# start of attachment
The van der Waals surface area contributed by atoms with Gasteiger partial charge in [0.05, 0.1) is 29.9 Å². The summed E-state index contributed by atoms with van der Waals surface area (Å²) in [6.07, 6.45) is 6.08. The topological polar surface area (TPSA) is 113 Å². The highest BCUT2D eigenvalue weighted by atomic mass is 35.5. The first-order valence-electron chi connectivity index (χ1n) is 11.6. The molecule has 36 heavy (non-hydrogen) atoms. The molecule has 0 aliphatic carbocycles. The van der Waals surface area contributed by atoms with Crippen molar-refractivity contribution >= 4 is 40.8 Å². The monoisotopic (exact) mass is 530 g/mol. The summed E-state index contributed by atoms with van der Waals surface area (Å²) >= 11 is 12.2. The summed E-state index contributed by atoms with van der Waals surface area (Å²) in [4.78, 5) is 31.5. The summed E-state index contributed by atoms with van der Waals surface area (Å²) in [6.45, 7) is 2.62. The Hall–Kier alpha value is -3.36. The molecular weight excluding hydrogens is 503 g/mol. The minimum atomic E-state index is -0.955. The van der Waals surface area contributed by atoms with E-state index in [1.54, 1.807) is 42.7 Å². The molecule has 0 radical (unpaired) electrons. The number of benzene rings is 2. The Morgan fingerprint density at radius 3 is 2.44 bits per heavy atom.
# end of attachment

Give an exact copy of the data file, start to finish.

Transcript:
The van der Waals surface area contributed by atoms with Gasteiger partial charge in [0.05, 0.1) is 29.9 Å². The summed E-state index contributed by atoms with van der Waals surface area (Å²) in [6.07, 6.45) is 6.08. The topological polar surface area (TPSA) is 113 Å². The highest BCUT2D eigenvalue weighted by atomic mass is 35.5. The first-order valence-electron chi connectivity index (χ1n) is 11.6. The molecule has 36 heavy (non-hydrogen) atoms. The molecule has 0 aliphatic carbocycles. The van der Waals surface area contributed by atoms with Crippen molar-refractivity contribution >= 4 is 40.8 Å². The monoisotopic (exact) mass is 530 g/mol. The summed E-state index contributed by atoms with van der Waals surface area (Å²) >= 11 is 12.2. The summed E-state index contributed by atoms with van der Waals surface area (Å²) in [4.78, 5) is 31.5. The summed E-state index contributed by atoms with van der Waals surface area (Å²) in [6.45, 7) is 2.62. The Hall–Kier alpha value is -3.36. The molecular weight excluding hydrogens is 503 g/mol. The minimum atomic E-state index is -0.955. The van der Waals surface area contributed by atoms with E-state index in [1.54, 1.807) is 42.7 Å². The molecule has 0 radical (unpaired) electrons. The number of benzene rings is 2. The Morgan fingerprint density at radius 3 is 2.44 bits per heavy atom.